July: SFP continued coordinating with government regarding some industries’ initiative to carry out fishery-dependent data collection for small-scale fisheries.
SFP met with the Director and some scientists from P4KSI (Research Center for Fishery Resources and Conservation) to discuss the data collected from the Handline Yellowfin Tuna Banda Sea FIP and how the FIP can contribute to improve the catch data and monitor the fishing ground.
October – December
November: On November 12, a meeting was held in Jakarta to discuss the Ministerial Decree No. 4 (issued in January 2015) concerning the prohibition of fishing activities in Fishery Management Area number 714 (which include the Banda Sea) from October to December. The outcome of the meeting was the conclusion that the Banda traditional handline tuna fishers are exempted from this Decree, as they are operating boats below 5 GT.
The observer onboard program has been slowed down by the agreement among members of ATLI (Indonesian Longline Tuna Association) (of which PT. Intimas is a member) that until the transshipment regulation is lifted by the Government of Indonesia (MMAF), members of ATLI will not accept onboard observers. SFP provide guidance to FIPs to lift the barrier from having obsever onboard. Three observers onboard FIP vessels and one FIP vessel participated in a trial using Closed-Circuit Television to monitor the activities onboard a supporting vessel, where tuna catch was transported from fishing vessels to the supporting vessel.
2015: Annual Executive Summary
1. Two new FIPs were established:
- Handline Yellowfin Tuna Banda Sea FIP led by PT. Intimas Surya
- Longline Tuna and Large Pelagics FIP (Indian Ocean) FIP led by PT. Tuna Permata Rezeki
2. The existing FIPs have been supported by the SR in implementation of their workplans and 6 out of 7 FIPs have achieved FIP progress ratings in the range A–C.
3. The observer onboard program has been slowed down by the agreement among members of ATLI (Indonesian Longline Tuna Association) that, until the transshipment regulation is lifted by the Government of Indonesia (MMAF), members of ATLI will not accept onboard observers. SFP provided guidance to FIPs to lift the barrier from having observers onboard. Three observers have been onboard FIP vessels in 2015.
January – March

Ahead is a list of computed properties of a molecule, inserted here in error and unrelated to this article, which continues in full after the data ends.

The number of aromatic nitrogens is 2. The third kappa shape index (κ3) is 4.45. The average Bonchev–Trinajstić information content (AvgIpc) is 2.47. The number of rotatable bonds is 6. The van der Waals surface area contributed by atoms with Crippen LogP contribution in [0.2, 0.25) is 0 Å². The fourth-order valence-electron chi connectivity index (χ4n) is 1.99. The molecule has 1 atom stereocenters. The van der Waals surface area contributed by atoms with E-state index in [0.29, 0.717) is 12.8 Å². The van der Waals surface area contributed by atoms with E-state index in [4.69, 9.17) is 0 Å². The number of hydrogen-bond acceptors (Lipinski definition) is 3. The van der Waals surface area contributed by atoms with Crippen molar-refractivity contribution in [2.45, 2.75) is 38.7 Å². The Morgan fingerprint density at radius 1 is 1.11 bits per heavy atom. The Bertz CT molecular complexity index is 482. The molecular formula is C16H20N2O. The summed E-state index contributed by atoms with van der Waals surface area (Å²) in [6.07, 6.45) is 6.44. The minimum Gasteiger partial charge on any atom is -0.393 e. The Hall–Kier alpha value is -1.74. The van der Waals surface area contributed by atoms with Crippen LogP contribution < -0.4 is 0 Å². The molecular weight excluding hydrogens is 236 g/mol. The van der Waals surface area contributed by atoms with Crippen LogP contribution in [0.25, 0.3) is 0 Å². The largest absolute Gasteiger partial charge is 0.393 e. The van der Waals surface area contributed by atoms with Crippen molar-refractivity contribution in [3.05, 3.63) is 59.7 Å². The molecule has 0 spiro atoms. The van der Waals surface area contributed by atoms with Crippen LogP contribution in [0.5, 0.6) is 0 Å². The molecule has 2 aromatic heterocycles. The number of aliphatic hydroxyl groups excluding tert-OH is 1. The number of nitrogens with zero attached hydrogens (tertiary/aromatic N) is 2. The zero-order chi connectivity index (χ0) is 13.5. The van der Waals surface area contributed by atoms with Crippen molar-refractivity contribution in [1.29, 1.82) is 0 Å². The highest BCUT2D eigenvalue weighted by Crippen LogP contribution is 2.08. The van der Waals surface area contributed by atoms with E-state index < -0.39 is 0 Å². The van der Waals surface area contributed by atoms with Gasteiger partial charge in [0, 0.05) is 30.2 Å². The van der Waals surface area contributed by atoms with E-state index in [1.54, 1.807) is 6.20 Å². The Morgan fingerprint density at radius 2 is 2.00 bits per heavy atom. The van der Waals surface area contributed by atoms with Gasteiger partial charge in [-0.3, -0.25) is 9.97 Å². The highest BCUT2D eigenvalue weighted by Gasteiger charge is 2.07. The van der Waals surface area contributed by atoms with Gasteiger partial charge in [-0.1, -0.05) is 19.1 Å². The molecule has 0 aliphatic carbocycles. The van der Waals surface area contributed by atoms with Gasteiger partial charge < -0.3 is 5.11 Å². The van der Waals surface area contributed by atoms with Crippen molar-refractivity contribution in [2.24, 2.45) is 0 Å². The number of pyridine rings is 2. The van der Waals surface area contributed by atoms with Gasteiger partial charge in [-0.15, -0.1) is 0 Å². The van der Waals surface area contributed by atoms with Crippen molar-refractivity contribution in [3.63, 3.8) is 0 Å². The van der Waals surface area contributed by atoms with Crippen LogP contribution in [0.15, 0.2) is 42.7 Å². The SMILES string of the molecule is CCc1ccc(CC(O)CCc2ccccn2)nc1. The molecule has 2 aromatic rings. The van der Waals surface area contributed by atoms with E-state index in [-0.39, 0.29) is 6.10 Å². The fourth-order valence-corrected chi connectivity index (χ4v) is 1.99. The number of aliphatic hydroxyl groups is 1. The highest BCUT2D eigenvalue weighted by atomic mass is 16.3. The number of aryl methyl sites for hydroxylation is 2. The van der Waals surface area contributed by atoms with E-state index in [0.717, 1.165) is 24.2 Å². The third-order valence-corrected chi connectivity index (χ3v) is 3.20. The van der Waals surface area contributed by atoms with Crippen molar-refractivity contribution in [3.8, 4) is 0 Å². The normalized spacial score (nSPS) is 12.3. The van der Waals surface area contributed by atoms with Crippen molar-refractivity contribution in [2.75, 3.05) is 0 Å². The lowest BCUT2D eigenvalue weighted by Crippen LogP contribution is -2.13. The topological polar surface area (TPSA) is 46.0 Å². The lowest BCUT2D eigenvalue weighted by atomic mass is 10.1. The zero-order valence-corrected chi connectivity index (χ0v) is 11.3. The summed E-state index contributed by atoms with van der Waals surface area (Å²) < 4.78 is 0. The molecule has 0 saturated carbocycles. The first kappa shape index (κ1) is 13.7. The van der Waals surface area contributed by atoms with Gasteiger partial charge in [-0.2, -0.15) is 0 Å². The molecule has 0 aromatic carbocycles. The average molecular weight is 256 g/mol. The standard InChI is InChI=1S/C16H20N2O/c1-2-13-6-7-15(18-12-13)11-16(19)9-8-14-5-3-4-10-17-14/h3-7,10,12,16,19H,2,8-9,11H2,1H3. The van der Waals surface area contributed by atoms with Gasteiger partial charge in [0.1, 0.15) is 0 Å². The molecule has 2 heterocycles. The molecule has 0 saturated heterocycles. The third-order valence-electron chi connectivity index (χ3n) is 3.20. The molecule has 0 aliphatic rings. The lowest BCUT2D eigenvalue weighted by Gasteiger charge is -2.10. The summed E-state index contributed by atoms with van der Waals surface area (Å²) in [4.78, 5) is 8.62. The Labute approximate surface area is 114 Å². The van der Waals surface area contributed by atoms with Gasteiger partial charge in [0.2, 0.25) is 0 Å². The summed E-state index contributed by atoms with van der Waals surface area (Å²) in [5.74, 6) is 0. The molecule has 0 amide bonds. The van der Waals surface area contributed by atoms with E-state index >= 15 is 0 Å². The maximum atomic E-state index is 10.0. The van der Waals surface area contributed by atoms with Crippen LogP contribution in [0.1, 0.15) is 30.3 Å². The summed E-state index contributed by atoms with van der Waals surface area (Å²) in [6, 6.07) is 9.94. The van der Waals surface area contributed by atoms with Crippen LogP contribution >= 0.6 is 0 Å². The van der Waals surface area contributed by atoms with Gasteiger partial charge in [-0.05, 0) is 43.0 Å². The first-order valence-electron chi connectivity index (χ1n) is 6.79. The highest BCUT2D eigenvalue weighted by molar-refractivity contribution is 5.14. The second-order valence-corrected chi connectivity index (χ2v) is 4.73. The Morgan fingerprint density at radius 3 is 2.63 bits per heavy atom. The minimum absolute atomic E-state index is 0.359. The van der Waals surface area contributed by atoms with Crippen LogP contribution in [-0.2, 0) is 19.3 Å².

The Indonesia Tuna and Large Pelagic SR meeting was held on March 7, 2016, in Boston (during Seafood Expo for North America: The SR discussed and agreed roles of SR participants, reviewed status of the fisheries and FIPs and SR workplan for 2016, and discussed and agreed actions recommended for participants. See meeting report, presentation, and supporting documents.
April – June
SR participants noted the potential for shark finning in their supply chain and initiated a conversation with the catchers to develop a shark finning policy onboard FIP vessels.
SR participants attended the Bali Tuna Conference May 2016 and International Coastal Business Forum in Bali and encouraged attending producers to seek guidance from SFP on FIP initiation.
SFP presented the improvement activities on the catch data of the handline YFT Banda Sea FIP, led by Intimas Surya, at the 7th Indonesian Annual Catch Estimate for the WCPFC Area in June 2016.
July – August
SR participants attended the regional FIP implementers workshop in Bali to discuss FIP financing, securing goverment support, and the assessing the FIP effectiveness.
Planned SR Meetings and Events:
An Indonesia Tuna and Large Pelagics SR meeting in Jakarta is provisionally planned for November/December 2016, following the Regional MSC Stakeholder Council Meeting in early November in Bali.
Conference calls and progress updates to SR participants are conducted regularly.
If you would like more information about the Supply Chain Roundtable or wish to support it, please contact SFP.
* Note - Definitions for RFMO acronyms:
IOTC: Indian Ocean Tuna Commission
WCPFC: Western and Central Pacific Fisheries Commission
CCSBT: Commission for the Conservation of Southern Bluefin Tuna
IATTC: Inter American Tropical Tuna Commission